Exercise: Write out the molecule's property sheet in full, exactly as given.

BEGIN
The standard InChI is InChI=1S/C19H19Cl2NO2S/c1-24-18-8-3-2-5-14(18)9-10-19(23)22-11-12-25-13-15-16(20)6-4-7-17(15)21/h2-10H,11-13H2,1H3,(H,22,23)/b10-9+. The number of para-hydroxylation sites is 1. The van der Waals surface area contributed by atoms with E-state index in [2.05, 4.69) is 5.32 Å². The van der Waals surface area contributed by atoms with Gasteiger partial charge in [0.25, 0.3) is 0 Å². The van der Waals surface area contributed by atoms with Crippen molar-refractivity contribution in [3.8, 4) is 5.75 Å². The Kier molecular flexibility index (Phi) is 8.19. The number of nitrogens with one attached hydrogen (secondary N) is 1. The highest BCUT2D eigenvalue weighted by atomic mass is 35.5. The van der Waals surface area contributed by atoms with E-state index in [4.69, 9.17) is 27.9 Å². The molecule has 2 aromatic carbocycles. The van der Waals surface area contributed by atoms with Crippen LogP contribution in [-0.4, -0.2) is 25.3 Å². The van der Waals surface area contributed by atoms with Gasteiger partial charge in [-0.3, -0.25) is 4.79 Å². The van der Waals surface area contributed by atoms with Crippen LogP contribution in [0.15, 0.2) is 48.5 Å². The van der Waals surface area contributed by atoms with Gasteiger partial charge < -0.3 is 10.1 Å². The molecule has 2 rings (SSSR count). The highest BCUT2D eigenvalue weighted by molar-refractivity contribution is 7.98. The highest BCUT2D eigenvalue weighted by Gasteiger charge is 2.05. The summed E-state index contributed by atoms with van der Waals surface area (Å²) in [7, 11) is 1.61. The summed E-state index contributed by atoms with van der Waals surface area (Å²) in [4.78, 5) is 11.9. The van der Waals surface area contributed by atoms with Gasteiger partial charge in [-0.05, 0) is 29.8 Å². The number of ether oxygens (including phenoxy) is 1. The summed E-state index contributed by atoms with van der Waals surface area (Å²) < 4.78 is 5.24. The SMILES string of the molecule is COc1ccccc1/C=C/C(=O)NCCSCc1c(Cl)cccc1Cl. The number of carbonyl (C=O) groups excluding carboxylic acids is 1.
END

The standard InChI is InChI=1S/C19H19Cl2NO2S/c1-24-18-8-3-2-5-14(18)9-10-19(23)22-11-12-25-13-15-16(20)6-4-7-17(15)21/h2-10H,11-13H2,1H3,(H,22,23)/b10-9+. The number of para-hydroxylation sites is 1. The van der Waals surface area contributed by atoms with E-state index in [2.05, 4.69) is 5.32 Å². The van der Waals surface area contributed by atoms with Gasteiger partial charge in [0.25, 0.3) is 0 Å². The van der Waals surface area contributed by atoms with Crippen molar-refractivity contribution in [3.8, 4) is 5.75 Å². The Kier molecular flexibility index (Phi) is 8.19. The number of nitrogens with one attached hydrogen (secondary N) is 1. The highest BCUT2D eigenvalue weighted by atomic mass is 35.5. The van der Waals surface area contributed by atoms with E-state index in [4.69, 9.17) is 27.9 Å². The molecule has 2 aromatic carbocycles. The van der Waals surface area contributed by atoms with Crippen LogP contribution in [-0.4, -0.2) is 25.3 Å². The van der Waals surface area contributed by atoms with Gasteiger partial charge in [-0.3, -0.25) is 4.79 Å². The van der Waals surface area contributed by atoms with Crippen LogP contribution in [0.15, 0.2) is 48.5 Å². The van der Waals surface area contributed by atoms with Gasteiger partial charge < -0.3 is 10.1 Å². The molecule has 2 rings (SSSR count). The highest BCUT2D eigenvalue weighted by molar-refractivity contribution is 7.98. The highest BCUT2D eigenvalue weighted by Gasteiger charge is 2.05. The summed E-state index contributed by atoms with van der Waals surface area (Å²) in [7, 11) is 1.61. The summed E-state index contributed by atoms with van der Waals surface area (Å²) in [4.78, 5) is 11.9. The van der Waals surface area contributed by atoms with Gasteiger partial charge in [-0.05, 0) is 29.8 Å². The number of ether oxygens (including phenoxy) is 1. The summed E-state index contributed by atoms with van der Waals surface area (Å²) < 4.78 is 5.24. The SMILES string of the molecule is COc1ccccc1/C=C/C(=O)NCCSCc1c(Cl)cccc1Cl. The number of carbonyl (C=O) groups excluding carboxylic acids is 1.